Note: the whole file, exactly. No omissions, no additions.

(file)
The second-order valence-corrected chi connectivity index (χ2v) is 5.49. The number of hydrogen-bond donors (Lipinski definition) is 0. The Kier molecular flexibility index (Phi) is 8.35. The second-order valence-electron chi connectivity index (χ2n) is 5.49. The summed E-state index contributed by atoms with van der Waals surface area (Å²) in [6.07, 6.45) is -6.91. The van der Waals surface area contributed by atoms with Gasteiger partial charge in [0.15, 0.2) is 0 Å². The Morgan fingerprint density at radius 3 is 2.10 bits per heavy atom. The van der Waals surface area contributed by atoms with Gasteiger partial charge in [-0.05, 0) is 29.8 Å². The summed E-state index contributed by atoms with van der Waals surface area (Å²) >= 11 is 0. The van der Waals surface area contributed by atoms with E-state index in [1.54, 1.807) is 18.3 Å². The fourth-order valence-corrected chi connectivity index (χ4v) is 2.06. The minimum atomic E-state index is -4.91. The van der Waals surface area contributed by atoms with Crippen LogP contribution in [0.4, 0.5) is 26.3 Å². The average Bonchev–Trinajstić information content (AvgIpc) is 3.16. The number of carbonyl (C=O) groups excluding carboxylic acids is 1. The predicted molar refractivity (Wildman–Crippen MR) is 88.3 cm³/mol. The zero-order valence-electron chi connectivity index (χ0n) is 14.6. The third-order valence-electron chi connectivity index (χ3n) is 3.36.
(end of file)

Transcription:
The second-order valence-corrected chi connectivity index (χ2v) is 5.49. The number of hydrogen-bond donors (Lipinski definition) is 0. The Kier molecular flexibility index (Phi) is 8.35. The second-order valence-electron chi connectivity index (χ2n) is 5.49. The summed E-state index contributed by atoms with van der Waals surface area (Å²) in [6.07, 6.45) is -6.91. The van der Waals surface area contributed by atoms with Gasteiger partial charge in [0.15, 0.2) is 0 Å². The Morgan fingerprint density at radius 3 is 2.10 bits per heavy atom. The van der Waals surface area contributed by atoms with Gasteiger partial charge in [-0.05, 0) is 29.8 Å². The summed E-state index contributed by atoms with van der Waals surface area (Å²) >= 11 is 0. The van der Waals surface area contributed by atoms with E-state index in [1.54, 1.807) is 18.3 Å². The fourth-order valence-corrected chi connectivity index (χ4v) is 2.06. The minimum atomic E-state index is -4.91. The van der Waals surface area contributed by atoms with Crippen LogP contribution in [0.4, 0.5) is 26.3 Å². The average Bonchev–Trinajstić information content (AvgIpc) is 3.16. The number of carbonyl (C=O) groups excluding carboxylic acids is 1. The predicted molar refractivity (Wildman–Crippen MR) is 88.3 cm³/mol. The zero-order valence-electron chi connectivity index (χ0n) is 14.6. The third-order valence-electron chi connectivity index (χ3n) is 3.36.